Wisconsin State Capitol Assembly Chamber Madison Wisconsin
1908 or 1914
Richard Murray, 1977.
Brochure of the Mural Painters, a National Society Founded 1895, New York: the Kalkhoff Company, 1916.
Wisconsin State Capitol Guide and History, 29th ed., State of Wisconsin (booklet), pg. 41-43.
Weiner, Mina Rieur, ed., "Edwin Howland Blashfield: Master American Muralist," New York, NY: W. W. Norton and Company, 2009, pg. 89.
Image on file.
Wisconsin State Capitol Guide and History, 29th ed., State of Wisconsin (booklet), pg. 42.
The information provided about this artwork was compiled as part of the Smithsonian American Art Museum's Inventories of American Painting and Sculpture database, designed to provide descriptive and location information on artworks by American artists in public and private collections worldwide.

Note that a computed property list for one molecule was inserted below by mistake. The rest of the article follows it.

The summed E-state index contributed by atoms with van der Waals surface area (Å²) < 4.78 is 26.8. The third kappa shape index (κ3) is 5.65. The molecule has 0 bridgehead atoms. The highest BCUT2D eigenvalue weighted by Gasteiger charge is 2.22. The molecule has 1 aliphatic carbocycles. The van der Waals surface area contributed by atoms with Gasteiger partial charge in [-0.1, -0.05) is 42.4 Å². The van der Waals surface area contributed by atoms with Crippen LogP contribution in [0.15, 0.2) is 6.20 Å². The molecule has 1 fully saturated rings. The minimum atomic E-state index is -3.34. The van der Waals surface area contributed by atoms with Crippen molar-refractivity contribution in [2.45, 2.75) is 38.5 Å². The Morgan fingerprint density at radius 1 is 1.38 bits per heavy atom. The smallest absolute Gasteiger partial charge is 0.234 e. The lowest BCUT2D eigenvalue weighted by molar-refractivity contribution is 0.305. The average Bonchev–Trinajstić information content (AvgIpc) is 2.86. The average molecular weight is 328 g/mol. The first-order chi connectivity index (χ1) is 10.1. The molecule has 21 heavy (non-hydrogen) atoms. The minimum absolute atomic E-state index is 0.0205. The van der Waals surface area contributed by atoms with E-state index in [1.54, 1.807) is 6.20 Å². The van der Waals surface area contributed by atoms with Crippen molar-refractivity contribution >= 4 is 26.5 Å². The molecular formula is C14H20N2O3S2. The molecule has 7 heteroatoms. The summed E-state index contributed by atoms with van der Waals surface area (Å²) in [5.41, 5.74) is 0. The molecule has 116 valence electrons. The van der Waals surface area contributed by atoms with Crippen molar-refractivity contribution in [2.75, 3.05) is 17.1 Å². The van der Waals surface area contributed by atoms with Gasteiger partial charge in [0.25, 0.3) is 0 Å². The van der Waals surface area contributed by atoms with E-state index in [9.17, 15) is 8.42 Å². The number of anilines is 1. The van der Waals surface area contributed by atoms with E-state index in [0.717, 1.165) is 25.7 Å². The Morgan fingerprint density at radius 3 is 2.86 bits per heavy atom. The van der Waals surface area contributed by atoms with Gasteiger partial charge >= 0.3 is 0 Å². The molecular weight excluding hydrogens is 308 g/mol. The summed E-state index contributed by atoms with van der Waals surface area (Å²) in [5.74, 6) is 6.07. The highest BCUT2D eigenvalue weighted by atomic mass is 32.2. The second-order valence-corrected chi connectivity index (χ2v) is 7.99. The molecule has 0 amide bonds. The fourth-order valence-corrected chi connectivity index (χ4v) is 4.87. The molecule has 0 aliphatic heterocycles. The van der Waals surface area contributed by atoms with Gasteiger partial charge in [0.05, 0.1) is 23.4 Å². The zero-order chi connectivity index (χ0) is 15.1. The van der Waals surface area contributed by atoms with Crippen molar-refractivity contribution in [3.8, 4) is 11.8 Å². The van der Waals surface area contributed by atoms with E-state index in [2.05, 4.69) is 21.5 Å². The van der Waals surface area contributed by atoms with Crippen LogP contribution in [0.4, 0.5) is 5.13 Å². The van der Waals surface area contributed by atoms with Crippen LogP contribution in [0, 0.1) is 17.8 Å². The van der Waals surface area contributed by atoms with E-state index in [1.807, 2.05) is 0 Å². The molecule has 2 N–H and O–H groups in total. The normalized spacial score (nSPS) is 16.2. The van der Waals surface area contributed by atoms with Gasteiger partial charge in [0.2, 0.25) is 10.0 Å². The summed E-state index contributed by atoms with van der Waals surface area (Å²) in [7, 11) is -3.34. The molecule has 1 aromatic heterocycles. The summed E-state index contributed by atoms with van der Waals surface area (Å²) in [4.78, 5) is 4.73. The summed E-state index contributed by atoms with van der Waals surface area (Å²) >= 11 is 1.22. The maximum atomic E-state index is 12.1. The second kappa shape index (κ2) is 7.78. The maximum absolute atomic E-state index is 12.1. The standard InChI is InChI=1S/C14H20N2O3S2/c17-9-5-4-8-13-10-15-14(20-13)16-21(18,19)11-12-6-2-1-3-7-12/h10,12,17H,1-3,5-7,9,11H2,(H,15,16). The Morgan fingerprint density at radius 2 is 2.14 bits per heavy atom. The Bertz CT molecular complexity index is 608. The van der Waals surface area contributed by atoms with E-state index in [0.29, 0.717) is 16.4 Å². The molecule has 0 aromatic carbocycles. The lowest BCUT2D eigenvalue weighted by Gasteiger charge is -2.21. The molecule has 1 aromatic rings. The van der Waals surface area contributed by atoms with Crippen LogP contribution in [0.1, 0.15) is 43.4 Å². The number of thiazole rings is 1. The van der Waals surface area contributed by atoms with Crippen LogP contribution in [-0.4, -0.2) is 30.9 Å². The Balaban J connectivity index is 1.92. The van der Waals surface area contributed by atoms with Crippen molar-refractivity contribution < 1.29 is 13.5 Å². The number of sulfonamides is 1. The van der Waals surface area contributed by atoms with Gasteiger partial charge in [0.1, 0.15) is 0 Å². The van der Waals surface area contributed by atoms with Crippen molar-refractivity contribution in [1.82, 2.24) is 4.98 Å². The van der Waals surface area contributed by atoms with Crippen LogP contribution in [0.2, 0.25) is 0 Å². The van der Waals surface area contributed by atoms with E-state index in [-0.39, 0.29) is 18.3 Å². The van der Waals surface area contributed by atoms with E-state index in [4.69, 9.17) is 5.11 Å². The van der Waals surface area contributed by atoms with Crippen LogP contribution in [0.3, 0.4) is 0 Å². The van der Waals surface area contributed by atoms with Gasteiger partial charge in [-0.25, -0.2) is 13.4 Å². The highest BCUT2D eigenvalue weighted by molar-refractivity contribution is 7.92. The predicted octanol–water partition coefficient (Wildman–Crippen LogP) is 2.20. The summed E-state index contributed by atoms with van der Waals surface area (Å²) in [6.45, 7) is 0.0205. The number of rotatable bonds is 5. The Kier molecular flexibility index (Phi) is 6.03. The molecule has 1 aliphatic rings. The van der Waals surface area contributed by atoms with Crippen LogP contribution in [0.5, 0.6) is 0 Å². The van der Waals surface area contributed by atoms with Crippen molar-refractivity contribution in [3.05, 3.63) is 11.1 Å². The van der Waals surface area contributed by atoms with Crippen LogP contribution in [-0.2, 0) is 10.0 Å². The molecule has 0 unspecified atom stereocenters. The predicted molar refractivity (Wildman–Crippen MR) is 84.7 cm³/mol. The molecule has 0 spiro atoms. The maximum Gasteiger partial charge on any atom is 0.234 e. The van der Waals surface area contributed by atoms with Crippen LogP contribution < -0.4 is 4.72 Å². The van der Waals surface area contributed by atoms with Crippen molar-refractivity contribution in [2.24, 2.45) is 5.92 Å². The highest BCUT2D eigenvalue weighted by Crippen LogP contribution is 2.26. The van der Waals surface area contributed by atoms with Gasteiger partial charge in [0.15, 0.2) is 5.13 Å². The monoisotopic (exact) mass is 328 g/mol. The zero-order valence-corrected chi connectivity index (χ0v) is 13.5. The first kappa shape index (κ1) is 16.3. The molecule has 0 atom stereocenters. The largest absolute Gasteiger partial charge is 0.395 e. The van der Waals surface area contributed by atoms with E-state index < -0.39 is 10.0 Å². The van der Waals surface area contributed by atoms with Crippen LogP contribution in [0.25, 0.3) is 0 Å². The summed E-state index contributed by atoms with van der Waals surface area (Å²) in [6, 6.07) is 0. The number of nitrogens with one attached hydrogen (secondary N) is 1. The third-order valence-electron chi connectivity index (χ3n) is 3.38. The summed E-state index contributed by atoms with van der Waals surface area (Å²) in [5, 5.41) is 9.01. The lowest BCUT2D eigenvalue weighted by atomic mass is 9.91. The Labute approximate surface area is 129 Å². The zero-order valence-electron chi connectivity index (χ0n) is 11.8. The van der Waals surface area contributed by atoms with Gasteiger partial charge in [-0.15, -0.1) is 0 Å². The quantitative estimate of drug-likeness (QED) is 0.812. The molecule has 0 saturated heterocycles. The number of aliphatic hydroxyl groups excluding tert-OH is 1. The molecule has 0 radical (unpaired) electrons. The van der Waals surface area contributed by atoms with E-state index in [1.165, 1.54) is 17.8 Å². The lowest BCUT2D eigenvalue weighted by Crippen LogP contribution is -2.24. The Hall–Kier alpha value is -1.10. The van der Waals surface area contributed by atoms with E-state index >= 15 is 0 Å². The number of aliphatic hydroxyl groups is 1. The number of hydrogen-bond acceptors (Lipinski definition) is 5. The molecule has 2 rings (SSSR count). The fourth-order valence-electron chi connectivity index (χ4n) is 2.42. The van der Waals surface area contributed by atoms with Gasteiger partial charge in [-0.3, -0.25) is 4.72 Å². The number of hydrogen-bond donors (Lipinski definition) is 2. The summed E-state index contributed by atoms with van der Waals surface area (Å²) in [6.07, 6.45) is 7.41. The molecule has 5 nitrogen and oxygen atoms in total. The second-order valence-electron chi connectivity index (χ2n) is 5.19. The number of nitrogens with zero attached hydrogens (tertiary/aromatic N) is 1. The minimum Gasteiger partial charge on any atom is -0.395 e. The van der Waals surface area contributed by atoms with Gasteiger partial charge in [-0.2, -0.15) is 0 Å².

The mural depicts Wisconsin in the past as a female figure seated on a rock, surrounded by figures representing her past. The women around her with aquatic plants symbolize Lake Superior, Lake Michigan, and the Mississippi River, the bodies of water by which Wisconsin is partially surrounded. Beside the them is a seated Father Claude Allouez, and behind are Nicolet, Radisson, De Groseilliers, Le Sueur, and De Langlade. On the right is a color guard from one of Wisconsin's regiments of 1861. Wisconsin in the present is a female figure pointing through the woods toward the Capitol, which is in the distance. Behind her are figures of lumbermen, miners, and farmers with their families. On the far right are a female and male Native American representing the past. The future is a female figure with her lamp of progress held in her hand as she listens to Conservation tell her to take care of her trees.